Thursday, July 29, 2010

From Coats to Sheikh

image Last week Dr. Munir Sheikh resigned as Statistics Canada’s chief statistician to register his protest at the government’s attempt to misrepresent the agency about its views on converting the mandatory census into a voluntary one.

Dr. Sheikh told the parliamentary industry committee that  the “fact that in the media and in the public that there was this perception that Statistics Canada was supporting a decision that no statistician would, it really casts doubt on the integrity of that agency, and I as head of that agency cannot survive in that job."

It is only appropriate to remember Robert H. Coats who was the first chief statistician of Canada who laid the foundation of Statistics Canada after being appointed as the Controller of Census in 1915.


Wikipedia recalls Robert Coats as follows:

Robert Hamilton Coats (July 25, 1874 – February 7, 1960) was Canada's first Dominion Statistician.

He was born in Clinton, Huron County, imageOntario in 1874, the son of Charles Coats, who came to Canada from Scotland. In 1896, Coats received a B.A. from the University College in Toronto. He worked as a journalist for the Toronto World and then the Toronto Globe until 1902 when, at the request of Prime Minister Mackenzie King, he became editor of the Labour Gazette; King himself had been the first editor of this publication which included statistical information related to labour. Coats was named Chief Statistician for the Department of Labour in 1905. In 1915, he was appointed Dominion Statistician and Controller of the Census. Coats helped establish the Dominion Bureau of Statistics, now Statistics Canada.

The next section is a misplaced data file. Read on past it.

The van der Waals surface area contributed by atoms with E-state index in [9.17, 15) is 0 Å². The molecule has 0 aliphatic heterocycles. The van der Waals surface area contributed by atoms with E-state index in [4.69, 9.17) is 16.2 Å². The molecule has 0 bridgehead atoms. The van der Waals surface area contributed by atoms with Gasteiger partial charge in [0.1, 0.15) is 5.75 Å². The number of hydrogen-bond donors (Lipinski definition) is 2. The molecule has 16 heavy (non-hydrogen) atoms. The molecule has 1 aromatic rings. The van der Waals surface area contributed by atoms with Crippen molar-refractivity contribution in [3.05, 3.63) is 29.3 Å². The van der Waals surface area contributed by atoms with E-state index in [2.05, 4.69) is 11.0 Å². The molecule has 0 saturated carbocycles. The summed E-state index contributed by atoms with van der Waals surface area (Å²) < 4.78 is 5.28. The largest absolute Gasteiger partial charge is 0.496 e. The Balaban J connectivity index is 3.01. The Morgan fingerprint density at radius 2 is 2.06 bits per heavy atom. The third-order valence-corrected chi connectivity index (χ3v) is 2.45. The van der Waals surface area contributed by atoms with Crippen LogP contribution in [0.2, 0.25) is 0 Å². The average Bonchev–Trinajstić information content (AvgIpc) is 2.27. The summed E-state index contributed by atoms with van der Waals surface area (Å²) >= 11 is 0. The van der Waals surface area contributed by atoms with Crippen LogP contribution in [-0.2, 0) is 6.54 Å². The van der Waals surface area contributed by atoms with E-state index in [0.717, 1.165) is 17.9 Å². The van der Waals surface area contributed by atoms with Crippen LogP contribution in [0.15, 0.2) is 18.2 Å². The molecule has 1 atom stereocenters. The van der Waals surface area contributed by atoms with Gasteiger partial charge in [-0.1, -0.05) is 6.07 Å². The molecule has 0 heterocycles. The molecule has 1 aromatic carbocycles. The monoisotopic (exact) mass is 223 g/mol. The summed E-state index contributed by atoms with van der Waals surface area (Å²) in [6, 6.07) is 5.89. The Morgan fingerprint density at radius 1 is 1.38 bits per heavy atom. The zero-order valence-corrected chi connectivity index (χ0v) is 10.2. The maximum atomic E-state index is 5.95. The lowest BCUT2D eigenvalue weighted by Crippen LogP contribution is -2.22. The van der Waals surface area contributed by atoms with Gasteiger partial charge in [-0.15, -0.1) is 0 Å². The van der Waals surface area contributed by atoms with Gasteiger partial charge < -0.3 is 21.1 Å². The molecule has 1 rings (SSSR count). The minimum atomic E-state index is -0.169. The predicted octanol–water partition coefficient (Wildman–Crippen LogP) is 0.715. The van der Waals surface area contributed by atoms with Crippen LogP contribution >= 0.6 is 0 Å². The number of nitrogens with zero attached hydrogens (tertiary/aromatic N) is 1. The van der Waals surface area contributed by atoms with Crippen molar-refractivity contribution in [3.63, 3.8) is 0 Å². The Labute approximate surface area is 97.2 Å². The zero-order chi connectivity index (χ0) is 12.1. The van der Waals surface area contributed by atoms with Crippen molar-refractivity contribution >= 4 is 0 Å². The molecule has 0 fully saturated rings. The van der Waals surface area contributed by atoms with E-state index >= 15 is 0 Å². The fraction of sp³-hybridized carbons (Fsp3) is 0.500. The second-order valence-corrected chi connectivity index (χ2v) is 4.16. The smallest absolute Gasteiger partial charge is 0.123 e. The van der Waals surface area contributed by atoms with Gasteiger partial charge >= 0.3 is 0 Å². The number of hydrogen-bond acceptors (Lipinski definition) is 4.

He also served on statistical committees with the League of Nations. After he retired in 1942, Coats served as statistical advisor to the government of Ontario and the United Nations. He served four years as visiting professor of statistics in the Department of Political Economy at the University of Toronto.

Coats, one of the first residents of Rockliffe Park, died in Ottawa at the age of 85. He had been married twice, first to Marie Hollbeister, and then, after his first wife's death, to Maida Skelly.

The R.H. Coats Building in Ottawa was named after him.


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